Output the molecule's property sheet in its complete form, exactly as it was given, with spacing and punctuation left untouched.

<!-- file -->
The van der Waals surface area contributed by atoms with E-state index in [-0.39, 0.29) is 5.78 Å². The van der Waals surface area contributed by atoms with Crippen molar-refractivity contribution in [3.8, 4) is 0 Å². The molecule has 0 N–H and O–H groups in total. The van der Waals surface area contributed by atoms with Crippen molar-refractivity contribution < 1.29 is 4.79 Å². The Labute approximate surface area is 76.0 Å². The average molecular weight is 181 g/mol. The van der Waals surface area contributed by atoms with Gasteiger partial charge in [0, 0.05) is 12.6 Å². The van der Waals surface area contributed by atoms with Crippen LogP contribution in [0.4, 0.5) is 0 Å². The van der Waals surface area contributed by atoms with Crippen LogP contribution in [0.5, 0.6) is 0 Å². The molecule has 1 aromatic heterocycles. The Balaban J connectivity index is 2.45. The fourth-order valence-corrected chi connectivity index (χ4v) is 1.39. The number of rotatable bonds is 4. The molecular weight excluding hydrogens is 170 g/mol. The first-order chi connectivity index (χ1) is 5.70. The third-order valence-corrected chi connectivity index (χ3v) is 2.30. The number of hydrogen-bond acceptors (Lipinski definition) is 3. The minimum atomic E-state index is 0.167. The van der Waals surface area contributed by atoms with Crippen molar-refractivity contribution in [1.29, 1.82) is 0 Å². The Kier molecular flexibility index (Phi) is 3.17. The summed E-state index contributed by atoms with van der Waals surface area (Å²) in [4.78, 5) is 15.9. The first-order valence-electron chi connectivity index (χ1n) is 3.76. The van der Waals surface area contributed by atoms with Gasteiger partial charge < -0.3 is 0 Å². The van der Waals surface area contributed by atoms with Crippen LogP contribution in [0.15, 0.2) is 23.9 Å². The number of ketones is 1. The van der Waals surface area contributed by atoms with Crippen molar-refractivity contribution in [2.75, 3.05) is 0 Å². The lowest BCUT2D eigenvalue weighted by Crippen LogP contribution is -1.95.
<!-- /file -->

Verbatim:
The van der Waals surface area contributed by atoms with E-state index in [-0.39, 0.29) is 5.78 Å². The van der Waals surface area contributed by atoms with Crippen molar-refractivity contribution in [3.8, 4) is 0 Å². The molecule has 0 N–H and O–H groups in total. The van der Waals surface area contributed by atoms with Crippen molar-refractivity contribution < 1.29 is 4.79 Å². The Labute approximate surface area is 76.0 Å². The average molecular weight is 181 g/mol. The van der Waals surface area contributed by atoms with Gasteiger partial charge in [0, 0.05) is 12.6 Å². The van der Waals surface area contributed by atoms with Crippen LogP contribution in [0.4, 0.5) is 0 Å². The van der Waals surface area contributed by atoms with Crippen LogP contribution in [0.5, 0.6) is 0 Å². The molecule has 1 aromatic heterocycles. The Balaban J connectivity index is 2.45. The fourth-order valence-corrected chi connectivity index (χ4v) is 1.39. The number of rotatable bonds is 4. The molecular weight excluding hydrogens is 170 g/mol. The first-order chi connectivity index (χ1) is 5.70. The third-order valence-corrected chi connectivity index (χ3v) is 2.30. The number of hydrogen-bond acceptors (Lipinski definition) is 3. The minimum atomic E-state index is 0.167. The van der Waals surface area contributed by atoms with Crippen molar-refractivity contribution in [1.29, 1.82) is 0 Å². The Kier molecular flexibility index (Phi) is 3.17. The summed E-state index contributed by atoms with van der Waals surface area (Å²) in [4.78, 5) is 15.9. The first-order valence-electron chi connectivity index (χ1n) is 3.76. The van der Waals surface area contributed by atoms with Gasteiger partial charge < -0.3 is 0 Å². The van der Waals surface area contributed by atoms with Crippen LogP contribution in [0.15, 0.2) is 23.9 Å². The number of ketones is 1. The van der Waals surface area contributed by atoms with Crippen molar-refractivity contribution in [2.75, 3.05) is 0 Å². The lowest BCUT2D eigenvalue weighted by Crippen LogP contribution is -1.95.